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Joint Note of the European Telecom Social Partners: Our concern regarding the negotiations on the European Electronic Communications Code


Innovation & Enterprise
Brussels, 19 April 2018 – UNI Europa, the European trade union federation representing service workers, and ETNO, the Association representing Europe’s leading telecom operators, jointly express their concern with regard to the on-going negotiations for a European Electronic Communications Code (EECC).
Last year, in a joint position, the social partners UNI Europa and ETNO supported a pro-investment and pro-innovation EECC, aimed at underpinning European jobs and growth. In this context, we detailed the areas in which progress was necessary. Unfortunately, as of today, some of those key areas have still not been addressed. Among others:
  • Fibre and 5G roll-out requires ambition and the EECC should result in more regulatory certainty as well as clear investment incentives for network deployment. Unfortunately, the current negotiations appear not only to fall short of this ambition, but also to threaten the stability of the current framework. Network roll-out is essential to ensure that connectivity underpins current jobs, promotes creation of new jobs and ensures sustainable economic growth;
  • Network regulation should ensure that all investment models are strongly encouraged, in order to create inclusive incentives for all. Unfortunately, the current negotiations appear to rule out collaboration models that might significantly increase the pace of network roll-out;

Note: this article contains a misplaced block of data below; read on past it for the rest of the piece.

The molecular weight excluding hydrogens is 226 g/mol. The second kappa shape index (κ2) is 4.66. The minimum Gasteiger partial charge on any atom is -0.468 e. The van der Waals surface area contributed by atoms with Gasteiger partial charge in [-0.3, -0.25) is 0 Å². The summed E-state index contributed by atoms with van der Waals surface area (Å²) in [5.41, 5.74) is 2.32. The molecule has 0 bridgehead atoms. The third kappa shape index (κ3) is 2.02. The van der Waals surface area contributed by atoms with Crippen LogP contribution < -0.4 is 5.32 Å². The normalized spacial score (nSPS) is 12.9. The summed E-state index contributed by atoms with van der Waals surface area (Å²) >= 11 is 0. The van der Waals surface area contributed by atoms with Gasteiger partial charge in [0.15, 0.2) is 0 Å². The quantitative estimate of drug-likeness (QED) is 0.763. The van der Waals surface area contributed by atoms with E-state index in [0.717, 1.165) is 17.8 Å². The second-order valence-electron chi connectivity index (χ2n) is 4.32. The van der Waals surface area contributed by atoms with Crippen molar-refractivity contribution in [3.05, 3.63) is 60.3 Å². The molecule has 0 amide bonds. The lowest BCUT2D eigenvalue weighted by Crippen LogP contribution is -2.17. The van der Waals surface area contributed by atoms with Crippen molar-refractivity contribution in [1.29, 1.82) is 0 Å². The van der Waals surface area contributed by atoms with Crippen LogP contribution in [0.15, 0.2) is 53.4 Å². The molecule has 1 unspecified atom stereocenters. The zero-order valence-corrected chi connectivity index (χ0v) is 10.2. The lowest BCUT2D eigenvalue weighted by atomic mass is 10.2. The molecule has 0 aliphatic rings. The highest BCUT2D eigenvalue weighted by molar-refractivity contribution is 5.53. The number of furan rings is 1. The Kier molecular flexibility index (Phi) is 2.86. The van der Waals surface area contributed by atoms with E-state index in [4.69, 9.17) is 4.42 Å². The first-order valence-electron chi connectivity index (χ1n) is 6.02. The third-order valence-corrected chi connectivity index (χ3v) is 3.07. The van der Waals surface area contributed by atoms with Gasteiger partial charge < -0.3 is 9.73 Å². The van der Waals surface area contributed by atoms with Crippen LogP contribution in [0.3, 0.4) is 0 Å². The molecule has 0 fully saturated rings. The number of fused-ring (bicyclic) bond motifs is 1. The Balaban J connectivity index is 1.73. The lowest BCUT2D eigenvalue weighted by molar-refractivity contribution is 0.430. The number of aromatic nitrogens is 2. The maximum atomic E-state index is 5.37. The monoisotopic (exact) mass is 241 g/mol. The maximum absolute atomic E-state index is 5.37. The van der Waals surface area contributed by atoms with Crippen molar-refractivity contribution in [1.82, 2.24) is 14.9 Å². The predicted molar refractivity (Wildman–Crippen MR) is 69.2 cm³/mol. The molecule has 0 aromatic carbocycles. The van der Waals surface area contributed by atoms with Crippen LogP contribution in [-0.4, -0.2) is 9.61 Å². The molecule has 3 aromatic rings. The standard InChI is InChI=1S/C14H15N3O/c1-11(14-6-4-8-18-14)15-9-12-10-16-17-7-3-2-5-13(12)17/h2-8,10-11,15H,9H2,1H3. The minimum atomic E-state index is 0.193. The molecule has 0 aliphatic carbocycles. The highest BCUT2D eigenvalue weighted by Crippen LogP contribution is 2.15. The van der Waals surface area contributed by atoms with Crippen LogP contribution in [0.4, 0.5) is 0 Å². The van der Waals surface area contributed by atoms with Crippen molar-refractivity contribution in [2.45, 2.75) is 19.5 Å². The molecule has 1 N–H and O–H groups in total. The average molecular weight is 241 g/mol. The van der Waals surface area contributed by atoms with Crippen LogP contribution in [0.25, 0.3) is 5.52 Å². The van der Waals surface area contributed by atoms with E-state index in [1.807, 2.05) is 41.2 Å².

• Spectrum policy in Europe should be credible and lead to increased certainty and investment levels into the 5G and mobile economy by means of longer and predictable spectrum licenses. Unfortunately, recent outcomes suggest that the EU has given up on real harmonisation;
  • A sustainable and effective EECC regulation should lead to the creation of high quality employment. The current draft for the regulation still lacks the necessary drive to ensure that Europe combines incentives for innovation and the necessary labour market policies that ensure we maintain current jobs and create new ones, of a higher quality. As we previously warned, sustainable competition for all industry players should not be based solely on prices, as this could impact employment in the sector.
In this context, we would like to strongly reiterate our support for the European Commission efforts in creating an innovative Gigabit Society. One in which 5G and fibre networks create quality jobs and activate growth for both major industrial groups and SMEs across Europe. We stress that this crucial political objective cannot be achieved without credible and coherent outcome for the EECC. Similarly, we would like to express our support for unwavering action on the ICT skills gap and we remain committed to working with Commissioner Mariya Gabriel on both the connectivity and skills front.
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